Taiwan’s Tsai arrives in US to warnings from China of ‘serious confrontation’

Taiwan's President Tsai Ing-wen has arrived in the United States for a historic visit, despite warnings from China of a “serious confrontation” if she sets foot on US soil.

Ms Tsai landed in Denver, Colorado, on Sunday and is expected to make a stop in Houston, Texas, on her way to meetings with members of the US government and the US business community.

The visit is the first by a Taiwanese leader in more than 40 years and is a sign of the strengthening ties between the two countries.

However, China, which regards Taiwan as a breakaway province, has warned the US not to provide a platform for Ms Tsai to push for the island's formal independence.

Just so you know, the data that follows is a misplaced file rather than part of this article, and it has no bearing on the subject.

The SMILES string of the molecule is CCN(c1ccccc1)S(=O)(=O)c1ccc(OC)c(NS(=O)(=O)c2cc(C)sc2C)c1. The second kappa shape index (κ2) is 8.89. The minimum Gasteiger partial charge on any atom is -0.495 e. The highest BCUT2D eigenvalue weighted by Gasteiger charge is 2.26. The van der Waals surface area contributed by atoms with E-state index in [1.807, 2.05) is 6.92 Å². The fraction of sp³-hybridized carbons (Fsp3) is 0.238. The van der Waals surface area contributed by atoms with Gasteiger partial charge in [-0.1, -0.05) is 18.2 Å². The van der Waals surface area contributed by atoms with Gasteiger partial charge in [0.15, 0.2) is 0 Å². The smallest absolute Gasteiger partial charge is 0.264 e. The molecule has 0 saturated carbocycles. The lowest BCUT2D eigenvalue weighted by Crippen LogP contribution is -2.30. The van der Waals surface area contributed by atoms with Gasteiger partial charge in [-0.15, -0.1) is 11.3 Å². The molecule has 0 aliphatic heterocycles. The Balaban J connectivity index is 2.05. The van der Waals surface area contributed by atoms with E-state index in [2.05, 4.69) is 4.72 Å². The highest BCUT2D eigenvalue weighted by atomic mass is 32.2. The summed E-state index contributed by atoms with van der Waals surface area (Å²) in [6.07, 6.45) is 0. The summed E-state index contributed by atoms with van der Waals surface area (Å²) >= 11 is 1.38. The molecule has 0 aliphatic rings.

In a statement on Sunday, Chinese foreign ministry spokesman Wang Wenbin said that allowing Tsai to visit would “seriously damage China-US relations”.

He added that China would take “all necessary measures” to defend its sovereignty and national security.

The visit comes amid increasing tensions between the US and China over the trade war, human rights, and the Chinese government's handling of the coronavirus pandemic.

The US has recently ramped up its support for Taiwan, including selling arms to the island and signing a trade deal.

Ms Tsai is expected to meet US political leaders, including Texas Senator Ted Cruz, in an effort to further strengthen ties between the two countries.

Despite China's warnings, Ms Tsai is likely to receive a warm welcome in the US, as she is seen as a champion of democracy in a region dominated by authoritarian rule.